I subscribe to Classical Singer, a monthly, now-slick, printed magazine for classical singers (obviously enough). In fact, I began reading it in the early 1990s, when it was the New York Opera Newsletter. The subscription rate is somewhat high, but probably worth it for most of you who read this. It may be found online at classicalsinger.com. In addition, find the article at Dr. Jahn’s own site: http://earandvoicedoctor.com/article_02_2009.html
One of the best–if not the best–feature(s) in the magazine is the regular column by Dr. Anthony Jahn. Dr. Jahn is head of the medical staff at the Metropolitan Opera, one of the world’s leading laryngologists, and he is affiliated with us at Westminster Choir College of Rider University, through periodic visits to consult and examine students. I have seen Dr. Jahn in his Roseland, NJ, office (also an office in Manhattan), and know him to be a personable, direct, and ultra-capable physician.
The February 2009 Classical Singer issue includes Dr. Jahn’s article, “Mind Control.” Rather than rehash all the article’s points, I refer you to Classical Singer. I am bringing my copy to the studio. You will also find the magazine in Talbott Library at WCC.
Essentially, Dr. Jahn makes clear the difference between the brain and “the mind.” He describes connections between mind and body–conscious control of reflexive neuromuscular activities (like laryngeal position and breathing), also hormonal influences. These hormonal factors come courtesy of the thyroid, adrenals, pancreas, and so forth, delivered through the bloodstream. Apparently, the mind (cortex) prompts the hypothalamus to activate those hormones that are needed in singing/performing.
This gets complex, but Dr. Jahn’s entire article is perhaps more clear and easily understood than my efforts to summarize it. You should read “Mind Control” to understand the connections between technique and performance more deeply.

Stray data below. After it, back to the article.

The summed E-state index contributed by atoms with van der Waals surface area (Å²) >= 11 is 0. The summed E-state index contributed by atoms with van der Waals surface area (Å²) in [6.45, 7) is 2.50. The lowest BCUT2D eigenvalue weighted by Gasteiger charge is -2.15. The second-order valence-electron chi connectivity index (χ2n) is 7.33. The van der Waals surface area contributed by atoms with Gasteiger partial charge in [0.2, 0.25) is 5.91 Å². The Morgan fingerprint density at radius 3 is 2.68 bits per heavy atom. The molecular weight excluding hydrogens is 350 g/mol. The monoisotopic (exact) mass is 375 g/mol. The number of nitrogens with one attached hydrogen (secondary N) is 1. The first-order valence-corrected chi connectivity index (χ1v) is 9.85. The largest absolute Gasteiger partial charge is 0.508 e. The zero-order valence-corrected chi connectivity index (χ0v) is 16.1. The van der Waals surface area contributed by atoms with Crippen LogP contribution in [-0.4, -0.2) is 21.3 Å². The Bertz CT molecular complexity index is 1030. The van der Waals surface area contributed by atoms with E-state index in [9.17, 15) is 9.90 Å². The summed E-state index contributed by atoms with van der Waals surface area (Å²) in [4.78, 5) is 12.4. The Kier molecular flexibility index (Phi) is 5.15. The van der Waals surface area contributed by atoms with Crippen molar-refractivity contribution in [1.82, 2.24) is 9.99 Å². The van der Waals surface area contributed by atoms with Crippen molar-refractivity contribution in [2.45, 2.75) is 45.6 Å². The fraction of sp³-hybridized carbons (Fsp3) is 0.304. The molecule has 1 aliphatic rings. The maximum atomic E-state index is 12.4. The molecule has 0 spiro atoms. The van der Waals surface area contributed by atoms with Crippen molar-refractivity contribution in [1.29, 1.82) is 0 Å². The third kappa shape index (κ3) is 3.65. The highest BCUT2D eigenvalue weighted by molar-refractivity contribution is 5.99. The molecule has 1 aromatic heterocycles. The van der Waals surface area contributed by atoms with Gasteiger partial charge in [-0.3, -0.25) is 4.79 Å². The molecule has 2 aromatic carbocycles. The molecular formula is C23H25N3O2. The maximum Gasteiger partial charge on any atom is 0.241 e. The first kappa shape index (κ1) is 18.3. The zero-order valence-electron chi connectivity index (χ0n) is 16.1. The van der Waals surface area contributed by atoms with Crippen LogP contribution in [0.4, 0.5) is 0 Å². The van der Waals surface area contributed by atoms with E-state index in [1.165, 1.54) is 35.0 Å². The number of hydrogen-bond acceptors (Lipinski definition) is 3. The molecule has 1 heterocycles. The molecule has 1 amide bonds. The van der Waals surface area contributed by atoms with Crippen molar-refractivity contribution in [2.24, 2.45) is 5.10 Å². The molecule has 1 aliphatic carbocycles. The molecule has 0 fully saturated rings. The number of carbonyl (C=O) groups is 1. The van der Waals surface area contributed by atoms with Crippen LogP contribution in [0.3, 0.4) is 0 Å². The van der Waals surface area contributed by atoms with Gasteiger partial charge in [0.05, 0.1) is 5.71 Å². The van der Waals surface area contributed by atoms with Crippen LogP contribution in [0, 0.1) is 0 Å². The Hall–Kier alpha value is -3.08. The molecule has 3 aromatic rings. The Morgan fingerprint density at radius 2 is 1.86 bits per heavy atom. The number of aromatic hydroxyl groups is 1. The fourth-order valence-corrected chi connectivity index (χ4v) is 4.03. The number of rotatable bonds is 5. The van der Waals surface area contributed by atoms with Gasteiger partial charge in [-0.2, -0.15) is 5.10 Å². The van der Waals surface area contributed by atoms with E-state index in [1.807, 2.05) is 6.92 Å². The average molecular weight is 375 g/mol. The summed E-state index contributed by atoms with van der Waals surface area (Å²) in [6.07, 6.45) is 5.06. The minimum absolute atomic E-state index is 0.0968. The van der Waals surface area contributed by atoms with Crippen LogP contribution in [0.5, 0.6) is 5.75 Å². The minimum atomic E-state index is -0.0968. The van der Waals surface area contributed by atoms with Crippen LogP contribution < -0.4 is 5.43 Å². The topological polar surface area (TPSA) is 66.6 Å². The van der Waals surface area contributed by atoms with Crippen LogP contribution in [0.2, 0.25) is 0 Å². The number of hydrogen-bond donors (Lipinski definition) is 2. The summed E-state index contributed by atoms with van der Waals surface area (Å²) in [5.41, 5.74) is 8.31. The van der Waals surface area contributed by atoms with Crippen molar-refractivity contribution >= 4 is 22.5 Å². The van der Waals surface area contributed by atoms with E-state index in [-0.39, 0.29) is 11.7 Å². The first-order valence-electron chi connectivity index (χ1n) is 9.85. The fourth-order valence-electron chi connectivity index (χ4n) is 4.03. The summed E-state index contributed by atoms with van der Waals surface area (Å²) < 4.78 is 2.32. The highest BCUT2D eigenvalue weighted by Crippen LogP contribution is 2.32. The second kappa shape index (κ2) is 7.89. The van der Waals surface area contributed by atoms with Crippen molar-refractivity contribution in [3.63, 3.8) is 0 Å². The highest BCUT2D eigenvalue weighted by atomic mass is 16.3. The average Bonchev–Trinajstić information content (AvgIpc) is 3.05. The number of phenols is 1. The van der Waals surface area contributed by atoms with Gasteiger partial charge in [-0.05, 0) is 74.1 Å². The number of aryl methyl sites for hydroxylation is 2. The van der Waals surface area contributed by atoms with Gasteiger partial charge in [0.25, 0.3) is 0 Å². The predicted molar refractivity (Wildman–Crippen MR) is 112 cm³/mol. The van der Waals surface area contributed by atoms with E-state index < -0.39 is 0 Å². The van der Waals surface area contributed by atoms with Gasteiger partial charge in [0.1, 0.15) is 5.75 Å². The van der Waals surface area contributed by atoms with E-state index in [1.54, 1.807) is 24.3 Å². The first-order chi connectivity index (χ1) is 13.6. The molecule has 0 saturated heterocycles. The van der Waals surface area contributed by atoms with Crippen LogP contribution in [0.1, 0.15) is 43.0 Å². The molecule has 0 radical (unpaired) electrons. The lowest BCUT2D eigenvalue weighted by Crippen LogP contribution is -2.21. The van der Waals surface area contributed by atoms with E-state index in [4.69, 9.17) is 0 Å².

I recently skimmed an essay containing a long list of things to think about while singing. In the ordinary sense of left-brain thinking, I strongly disagree with that writer’s approach. “Thinking with your body,” though, is one way that I like to verbalize the process Dr. Jahn describes of making a mind/body connection.
I will write future posts along these lines, but for now here are 2 points:
1. There are occasional times that a singer chooses to think specifically about technique–a particular note, phrase, or section. Boris Goldovsky called these “razor blade moments,” when the singer must be keenly attentive to an essential task. Always (even alongside these moments of specific technical intention), the imagination is allowed to coordinate multiple tasks into a fluid process that seems easy, cohesive, spontaneous, honest, and ultimately convincing.
2. Singing in lessons, coachings, rehearsals and in the practice room is largely about learning to allow body and voice to perform under the guidance of the mind/imagination. Understanding technical goals and their execution is prerequisite to the training that takes place, often over an extended period of time–however long is needed for that technique to become consistent, to become “second nature.” In this undertaking, patience is not only a virtue, it is a must.
As both the body and the mind become stronger, it is easier for the imagination to artfully blend vocal and interpretive techniques into the performances that you dream of. More to come, EE